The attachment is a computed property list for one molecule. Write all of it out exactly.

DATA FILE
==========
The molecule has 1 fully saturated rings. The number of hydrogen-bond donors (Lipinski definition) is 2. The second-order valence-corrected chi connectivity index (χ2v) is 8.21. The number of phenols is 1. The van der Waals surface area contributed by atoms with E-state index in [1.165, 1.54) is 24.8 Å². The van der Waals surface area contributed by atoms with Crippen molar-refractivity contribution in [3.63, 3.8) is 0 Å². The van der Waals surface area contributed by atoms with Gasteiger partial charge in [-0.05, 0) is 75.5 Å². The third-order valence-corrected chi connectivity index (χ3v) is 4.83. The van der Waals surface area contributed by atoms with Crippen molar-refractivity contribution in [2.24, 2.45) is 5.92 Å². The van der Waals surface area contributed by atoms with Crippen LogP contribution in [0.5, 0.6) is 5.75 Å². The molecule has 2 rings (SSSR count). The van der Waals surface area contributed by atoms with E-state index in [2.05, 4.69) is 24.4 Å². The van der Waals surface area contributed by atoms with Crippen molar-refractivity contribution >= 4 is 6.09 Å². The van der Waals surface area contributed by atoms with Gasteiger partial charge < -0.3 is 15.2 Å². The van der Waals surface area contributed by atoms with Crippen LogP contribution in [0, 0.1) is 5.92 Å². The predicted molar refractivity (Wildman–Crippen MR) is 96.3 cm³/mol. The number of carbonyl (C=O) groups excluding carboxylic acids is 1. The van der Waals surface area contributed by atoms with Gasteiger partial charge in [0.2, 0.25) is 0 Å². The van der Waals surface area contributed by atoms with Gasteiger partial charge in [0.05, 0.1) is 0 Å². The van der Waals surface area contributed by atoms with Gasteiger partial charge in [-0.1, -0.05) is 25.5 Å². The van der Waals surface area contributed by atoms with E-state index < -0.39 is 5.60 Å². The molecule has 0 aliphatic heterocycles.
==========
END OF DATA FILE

The molecule has 1 fully saturated rings. The number of hydrogen-bond donors (Lipinski definition) is 2. The second-order valence-corrected chi connectivity index (χ2v) is 8.21. The number of phenols is 1. The van der Waals surface area contributed by atoms with E-state index in [1.165, 1.54) is 24.8 Å². The van der Waals surface area contributed by atoms with Crippen molar-refractivity contribution in [3.63, 3.8) is 0 Å². The van der Waals surface area contributed by atoms with Gasteiger partial charge in [-0.05, 0) is 75.5 Å². The third-order valence-corrected chi connectivity index (χ3v) is 4.83. The van der Waals surface area contributed by atoms with Crippen molar-refractivity contribution in [2.24, 2.45) is 5.92 Å². The van der Waals surface area contributed by atoms with Crippen LogP contribution in [0.5, 0.6) is 5.75 Å². The molecule has 2 rings (SSSR count). The van der Waals surface area contributed by atoms with E-state index in [2.05, 4.69) is 24.4 Å². The van der Waals surface area contributed by atoms with Crippen molar-refractivity contribution >= 4 is 6.09 Å². The van der Waals surface area contributed by atoms with Gasteiger partial charge < -0.3 is 15.2 Å². The van der Waals surface area contributed by atoms with Crippen LogP contribution in [0, 0.1) is 5.92 Å². The predicted molar refractivity (Wildman–Crippen MR) is 96.3 cm³/mol. The number of carbonyl (C=O) groups excluding carboxylic acids is 1. The van der Waals surface area contributed by atoms with Gasteiger partial charge in [0.2, 0.25) is 0 Å². The van der Waals surface area contributed by atoms with Gasteiger partial charge in [0.05, 0.1) is 0 Å². The van der Waals surface area contributed by atoms with Gasteiger partial charge in [-0.1, -0.05) is 25.5 Å². The van der Waals surface area contributed by atoms with E-state index < -0.39 is 5.60 Å². The molecule has 0 aliphatic heterocycles.